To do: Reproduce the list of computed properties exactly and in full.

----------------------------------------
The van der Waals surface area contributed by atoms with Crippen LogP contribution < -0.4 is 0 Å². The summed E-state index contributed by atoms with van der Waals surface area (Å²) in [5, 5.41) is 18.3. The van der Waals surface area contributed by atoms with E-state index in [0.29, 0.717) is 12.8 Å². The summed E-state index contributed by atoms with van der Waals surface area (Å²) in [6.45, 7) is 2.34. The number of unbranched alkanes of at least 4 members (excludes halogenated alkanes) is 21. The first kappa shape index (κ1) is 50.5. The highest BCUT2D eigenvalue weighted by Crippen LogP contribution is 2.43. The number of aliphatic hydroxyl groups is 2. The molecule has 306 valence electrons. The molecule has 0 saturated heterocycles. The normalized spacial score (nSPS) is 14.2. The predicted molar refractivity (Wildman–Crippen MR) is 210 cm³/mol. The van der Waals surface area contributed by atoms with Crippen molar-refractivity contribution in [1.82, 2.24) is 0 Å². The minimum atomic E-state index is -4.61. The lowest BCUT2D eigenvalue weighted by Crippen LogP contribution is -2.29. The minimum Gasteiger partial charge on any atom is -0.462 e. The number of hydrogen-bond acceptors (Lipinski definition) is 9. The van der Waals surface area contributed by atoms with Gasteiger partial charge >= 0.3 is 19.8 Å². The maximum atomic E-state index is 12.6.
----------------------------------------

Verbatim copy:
The van der Waals surface area contributed by atoms with Crippen LogP contribution < -0.4 is 0 Å². The summed E-state index contributed by atoms with van der Waals surface area (Å²) in [5, 5.41) is 18.3. The van der Waals surface area contributed by atoms with E-state index in [0.29, 0.717) is 12.8 Å². The summed E-state index contributed by atoms with van der Waals surface area (Å²) in [6.45, 7) is 2.34. The number of unbranched alkanes of at least 4 members (excludes halogenated alkanes) is 21. The first kappa shape index (κ1) is 50.5. The highest BCUT2D eigenvalue weighted by Crippen LogP contribution is 2.43. The number of aliphatic hydroxyl groups is 2. The molecule has 306 valence electrons. The molecule has 0 saturated heterocycles. The normalized spacial score (nSPS) is 14.2. The predicted molar refractivity (Wildman–Crippen MR) is 210 cm³/mol. The van der Waals surface area contributed by atoms with Crippen molar-refractivity contribution in [1.82, 2.24) is 0 Å². The minimum atomic E-state index is -4.61. The lowest BCUT2D eigenvalue weighted by Crippen LogP contribution is -2.29. The minimum Gasteiger partial charge on any atom is -0.462 e. The number of hydrogen-bond acceptors (Lipinski definition) is 9. The van der Waals surface area contributed by atoms with Gasteiger partial charge >= 0.3 is 19.8 Å². The maximum atomic E-state index is 12.6.